At five o’clock it begins to rain and he puts dinner on the table. I stare out the window amidst the clanking of forks, adjust my gaze—try to focus on these two growing boys shoveling food. The butter melts in the dish and they grab their things to go. He takes those boys to church and I gather dishes, wipe down the stove and table. When he returns he comes to me in the kitchen, scent of day-tired and rain clinging to his skin.
He lifts my hair and presses his lips against my neck, presses up against me and love is new and old all at once. I melt into him and he holds me gently, because he knows my heart is breaking, bruised by someone I love, stabbed through an old wound that flows fresh with blood.
His love is shelter and his arms a safe place because he loves me as Jesus loves the church and a cord of three strands is strong—wound tighter over the years.
Is it crazy to love this way? When I look around I don’t see this kind of love very often. And I know there was a time our love did not look like this. There was a time we lived this parallel life and shook off the passion. Some of my friends say that sharp longing of new love is bound to fade over time.
But does it have to?
In a study she conducted that compares the brain scans of newly in love couples to that of couples who had been married an average of 21 years—21 years but still claimed to be “madly” in love—Dr. Bianca Acevedo made some interesting discoveries.
The scans were remarkably similar in some parts—showing activity in dopamine-rich areas of the brain—this is part of the reward center, the areas associated with motivation. Showing that thoughts of the loved one ignite a deep satisfaction—fill a deep craving. (This is also the area that lights up on the scans of addicts when they take cocaine.) But, unlike those of the newly in love, the long-in-love brains show no activity in areas associated with anxiety and fear. Instead, they show activation in brain regions that are associated with maternal love, or bonding. This doesn’t mean people want to parent their partners—just that strong attachments are present…one might even say joy.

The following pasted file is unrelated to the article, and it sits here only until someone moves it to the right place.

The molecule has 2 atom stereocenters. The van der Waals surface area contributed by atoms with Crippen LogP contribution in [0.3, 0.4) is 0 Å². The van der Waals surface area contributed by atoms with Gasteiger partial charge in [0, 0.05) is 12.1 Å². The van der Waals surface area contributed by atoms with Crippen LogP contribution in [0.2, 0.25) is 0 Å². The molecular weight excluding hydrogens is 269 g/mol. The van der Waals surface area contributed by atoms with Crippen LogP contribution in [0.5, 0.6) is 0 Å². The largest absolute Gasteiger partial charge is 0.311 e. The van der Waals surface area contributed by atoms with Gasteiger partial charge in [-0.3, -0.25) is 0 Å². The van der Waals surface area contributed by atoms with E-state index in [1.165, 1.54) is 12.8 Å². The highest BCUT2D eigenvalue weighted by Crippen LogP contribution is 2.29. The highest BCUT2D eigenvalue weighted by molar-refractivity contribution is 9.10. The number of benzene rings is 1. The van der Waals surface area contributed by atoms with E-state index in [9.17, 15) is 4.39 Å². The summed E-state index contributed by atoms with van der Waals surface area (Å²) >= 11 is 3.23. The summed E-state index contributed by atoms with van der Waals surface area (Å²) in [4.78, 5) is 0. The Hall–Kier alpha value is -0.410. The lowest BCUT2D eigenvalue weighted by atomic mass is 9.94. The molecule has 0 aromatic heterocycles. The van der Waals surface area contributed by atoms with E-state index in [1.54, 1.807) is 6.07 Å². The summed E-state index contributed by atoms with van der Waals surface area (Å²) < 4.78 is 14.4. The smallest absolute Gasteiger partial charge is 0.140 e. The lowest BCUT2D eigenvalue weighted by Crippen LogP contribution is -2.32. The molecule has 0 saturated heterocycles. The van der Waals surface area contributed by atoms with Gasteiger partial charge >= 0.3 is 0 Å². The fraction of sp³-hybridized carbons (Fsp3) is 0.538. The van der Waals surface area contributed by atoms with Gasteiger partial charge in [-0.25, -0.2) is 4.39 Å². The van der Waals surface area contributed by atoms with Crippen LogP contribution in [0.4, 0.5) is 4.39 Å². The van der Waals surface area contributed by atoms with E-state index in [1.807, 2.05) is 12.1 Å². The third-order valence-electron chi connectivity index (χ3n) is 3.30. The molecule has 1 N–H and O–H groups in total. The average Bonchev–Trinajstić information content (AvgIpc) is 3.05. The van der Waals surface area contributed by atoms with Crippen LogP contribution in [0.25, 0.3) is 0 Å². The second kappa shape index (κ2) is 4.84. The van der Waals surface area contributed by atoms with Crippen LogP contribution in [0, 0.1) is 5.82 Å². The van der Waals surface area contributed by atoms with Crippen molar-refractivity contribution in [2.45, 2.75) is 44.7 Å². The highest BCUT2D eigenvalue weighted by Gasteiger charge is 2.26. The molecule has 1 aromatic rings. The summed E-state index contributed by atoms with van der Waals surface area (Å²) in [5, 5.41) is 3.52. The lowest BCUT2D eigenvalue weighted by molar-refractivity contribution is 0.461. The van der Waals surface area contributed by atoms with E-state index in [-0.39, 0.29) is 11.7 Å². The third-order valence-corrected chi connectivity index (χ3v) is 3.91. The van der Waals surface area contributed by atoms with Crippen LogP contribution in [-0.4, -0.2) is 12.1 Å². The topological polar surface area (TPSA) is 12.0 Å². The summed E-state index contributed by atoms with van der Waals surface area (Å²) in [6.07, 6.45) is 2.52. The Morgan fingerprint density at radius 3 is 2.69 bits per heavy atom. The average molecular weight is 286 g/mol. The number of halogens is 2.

The excitement of new love and the security of old love all twined together, bound to each other in the shimmering ribbon of beauty.
We almost didn’t make it here. We almost let the storms of life carry us far away from each other. But how do I tell the one hurting in her marriage now that these storms—all these things that toss love about and douse its hot flame, wave after wave—how do I explain that these are the things that bind love ever-tighter…that make the bond even more sacred?
Because we have weathered these storms together—because he didn’t give up on me and because I didn’t give up on him—even when we wanted to…I know…I know my pain is safe with him. He is the love of Jesus, in his arms I find holy shelter. Because of this, the sting of pain is blunted. Because of this, these burdens—these stones that are thrown at me—their heaviness is broken in two.
I turn to him, my old-new love. And this is a choice. Because my natural inclination is to just take care of me—turn in on myself and nurse these wounds in solitude. When it might be easier to turn away, I make this choice—over and over again. And this is a small picture of faith—of my God-love too—this turning toward and not away.
Because Love is a shelter, an ever-present hope.